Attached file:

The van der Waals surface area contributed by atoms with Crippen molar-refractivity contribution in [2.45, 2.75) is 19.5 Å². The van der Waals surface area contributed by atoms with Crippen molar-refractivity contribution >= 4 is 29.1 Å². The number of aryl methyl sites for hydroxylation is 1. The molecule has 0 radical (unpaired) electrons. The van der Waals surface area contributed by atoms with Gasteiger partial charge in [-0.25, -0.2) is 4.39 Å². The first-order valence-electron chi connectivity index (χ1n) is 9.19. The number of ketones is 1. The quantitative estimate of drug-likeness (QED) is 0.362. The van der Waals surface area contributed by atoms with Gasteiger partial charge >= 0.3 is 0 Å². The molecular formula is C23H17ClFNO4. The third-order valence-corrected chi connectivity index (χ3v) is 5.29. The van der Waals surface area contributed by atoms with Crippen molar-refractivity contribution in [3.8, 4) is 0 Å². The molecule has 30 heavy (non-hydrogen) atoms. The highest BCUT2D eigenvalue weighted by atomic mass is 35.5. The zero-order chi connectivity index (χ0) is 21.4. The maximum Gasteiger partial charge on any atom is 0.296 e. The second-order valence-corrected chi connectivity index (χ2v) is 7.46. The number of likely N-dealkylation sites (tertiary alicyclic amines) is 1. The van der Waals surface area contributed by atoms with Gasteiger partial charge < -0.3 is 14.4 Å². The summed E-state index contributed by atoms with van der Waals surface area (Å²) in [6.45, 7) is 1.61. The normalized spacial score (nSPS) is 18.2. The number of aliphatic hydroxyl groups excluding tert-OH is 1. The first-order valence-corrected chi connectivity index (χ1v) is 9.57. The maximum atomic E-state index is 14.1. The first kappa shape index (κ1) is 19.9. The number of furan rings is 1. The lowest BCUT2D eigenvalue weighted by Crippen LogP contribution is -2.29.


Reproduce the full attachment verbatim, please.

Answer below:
The van der Waals surface area contributed by atoms with Crippen molar-refractivity contribution in [2.45, 2.75) is 19.5 Å². The van der Waals surface area contributed by atoms with Crippen molar-refractivity contribution >= 4 is 29.1 Å². The number of aryl methyl sites for hydroxylation is 1. The molecule has 0 radical (unpaired) electrons. The van der Waals surface area contributed by atoms with Gasteiger partial charge in [-0.25, -0.2) is 4.39 Å². The first-order valence-electron chi connectivity index (χ1n) is 9.19. The number of ketones is 1. The quantitative estimate of drug-likeness (QED) is 0.362. The van der Waals surface area contributed by atoms with Gasteiger partial charge >= 0.3 is 0 Å². The molecular formula is C23H17ClFNO4. The third-order valence-corrected chi connectivity index (χ3v) is 5.29. The van der Waals surface area contributed by atoms with Crippen molar-refractivity contribution in [3.8, 4) is 0 Å². The molecule has 30 heavy (non-hydrogen) atoms. The highest BCUT2D eigenvalue weighted by atomic mass is 35.5. The zero-order chi connectivity index (χ0) is 21.4. The maximum Gasteiger partial charge on any atom is 0.296 e. The second-order valence-corrected chi connectivity index (χ2v) is 7.46. The number of likely N-dealkylation sites (tertiary alicyclic amines) is 1. The van der Waals surface area contributed by atoms with Gasteiger partial charge < -0.3 is 14.4 Å². The summed E-state index contributed by atoms with van der Waals surface area (Å²) in [6.45, 7) is 1.61. The normalized spacial score (nSPS) is 18.2. The number of aliphatic hydroxyl groups excluding tert-OH is 1. The first-order valence-corrected chi connectivity index (χ1v) is 9.57. The maximum atomic E-state index is 14.1. The first kappa shape index (κ1) is 19.9. The number of furan rings is 1. The lowest BCUT2D eigenvalue weighted by Crippen LogP contribution is -2.29.